London Community News
If you ask Mark Ideson who he is, he’ll tell you without hesitating.
One thing an outsider looking in will tell you is missing from the London resident’s list is that he lives his life in a wheelchair, but it’s no accident that the 36-year-old forget to mention it.
“I’m the same person before my accident, I just happen to be living my life sitting down now,” said Ideson, a father to eight-year-old Brooklyn and four-year-old Myles with his wife Lara. “I’m a husband, father, friend, athlete and I was that before my accident.”
Ideson became a quadriplegic in February 2007 when the helicopter he was flying plunged more than 700 metres into a frozen field. Ideson said that incident doesn’t define him, but recently though, he added something that does.
On Dec. 6 Ideson was named to the four-person Paralympic Canada team heading to Sochi, Russia on March 8.
Ideson is joined by the same cast who won gold at the 2013 World Wheelchair Curling Championship in March, which was held in the same curling rink the Paralympics will be hosted in.
The shift in dialogue is a welcomed one for Iderson.
“Now the conversation has changed to curling,” he said. “It’s great because that’s what it should be.”
It’s a deserved change.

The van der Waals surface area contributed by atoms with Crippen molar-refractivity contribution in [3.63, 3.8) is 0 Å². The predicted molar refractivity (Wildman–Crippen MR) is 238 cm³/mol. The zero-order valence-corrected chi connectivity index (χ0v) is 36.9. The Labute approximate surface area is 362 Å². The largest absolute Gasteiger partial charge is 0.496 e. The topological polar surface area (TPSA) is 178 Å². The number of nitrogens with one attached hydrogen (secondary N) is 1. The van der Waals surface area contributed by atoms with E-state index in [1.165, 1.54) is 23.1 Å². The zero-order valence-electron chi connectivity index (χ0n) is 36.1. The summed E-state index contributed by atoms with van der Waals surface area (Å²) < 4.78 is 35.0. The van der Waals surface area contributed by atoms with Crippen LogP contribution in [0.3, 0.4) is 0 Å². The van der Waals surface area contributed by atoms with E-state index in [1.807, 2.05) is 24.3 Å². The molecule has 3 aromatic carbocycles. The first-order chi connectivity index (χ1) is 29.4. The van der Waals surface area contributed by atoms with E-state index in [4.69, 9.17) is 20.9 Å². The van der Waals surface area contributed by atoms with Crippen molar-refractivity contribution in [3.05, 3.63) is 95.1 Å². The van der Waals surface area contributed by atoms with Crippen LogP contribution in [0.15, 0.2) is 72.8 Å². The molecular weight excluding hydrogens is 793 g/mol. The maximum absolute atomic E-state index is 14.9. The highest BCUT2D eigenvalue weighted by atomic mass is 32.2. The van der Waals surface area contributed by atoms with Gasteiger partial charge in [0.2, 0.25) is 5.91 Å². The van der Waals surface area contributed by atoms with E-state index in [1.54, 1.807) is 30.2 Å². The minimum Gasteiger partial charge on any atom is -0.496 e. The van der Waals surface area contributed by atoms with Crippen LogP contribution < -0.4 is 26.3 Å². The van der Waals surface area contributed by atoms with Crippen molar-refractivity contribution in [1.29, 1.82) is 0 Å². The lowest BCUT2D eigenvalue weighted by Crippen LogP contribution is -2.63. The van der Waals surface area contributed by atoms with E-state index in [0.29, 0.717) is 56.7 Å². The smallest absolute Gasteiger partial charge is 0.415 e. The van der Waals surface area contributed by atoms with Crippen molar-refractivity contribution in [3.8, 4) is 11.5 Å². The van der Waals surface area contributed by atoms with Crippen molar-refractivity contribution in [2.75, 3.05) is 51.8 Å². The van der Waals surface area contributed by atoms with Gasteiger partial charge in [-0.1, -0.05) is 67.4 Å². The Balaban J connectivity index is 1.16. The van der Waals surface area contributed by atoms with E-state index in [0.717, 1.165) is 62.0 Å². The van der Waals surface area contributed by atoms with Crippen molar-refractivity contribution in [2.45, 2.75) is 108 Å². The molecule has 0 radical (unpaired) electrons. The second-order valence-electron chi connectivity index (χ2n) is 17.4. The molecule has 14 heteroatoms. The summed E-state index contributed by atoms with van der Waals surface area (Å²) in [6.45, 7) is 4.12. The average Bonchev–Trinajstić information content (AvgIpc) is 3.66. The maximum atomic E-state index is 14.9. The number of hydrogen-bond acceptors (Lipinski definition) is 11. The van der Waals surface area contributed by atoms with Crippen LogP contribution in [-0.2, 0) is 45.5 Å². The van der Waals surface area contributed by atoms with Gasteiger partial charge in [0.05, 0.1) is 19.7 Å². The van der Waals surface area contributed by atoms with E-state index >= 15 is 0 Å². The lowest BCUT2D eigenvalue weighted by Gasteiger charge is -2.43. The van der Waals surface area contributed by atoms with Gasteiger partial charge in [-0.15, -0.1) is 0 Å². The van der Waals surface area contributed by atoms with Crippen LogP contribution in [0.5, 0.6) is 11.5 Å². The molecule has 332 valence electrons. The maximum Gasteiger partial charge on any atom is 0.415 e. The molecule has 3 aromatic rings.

In 2010 Ideson watched a short TV program on Olympic gold medalist Jon Montgomery that infused the passion in him to represent his country.
In 2011 he attended a camp in Grimsby, Ont. put on by the Canadian Curling Association and the wheelchair curling staff where athletes were asked why they attended the training.
“Most of the players said we’re here to learn. I said I’m here to make Team Canada.” Ideson said, playing wheelchair curling for the first time in 2010. “Maybe that was a bit bold, but I truly wanted to play a sport and represent my country one day.”
In 2012 he skipped the Ilderton team to first-place at Ontario Wheelchair Curling Championships after getting bronze the previous year.
A bold statement three years ago is now a dream fulfilled, and like the dialogue about Ideson himself his goals are only changing for the better.
By March 15 — the end of wheelchair curling at the Paralympics — Ideson might be adding something else to describe himself, a Paralympic medalist.
“Ever time I see an Olympic athlete or a Paralympic athlete receive a medal on the world stage and the anthem plays I’m always there in spirit on the podium,” he said. “When it’s actually me, if I get that, it’s going to something I’ll never forget.”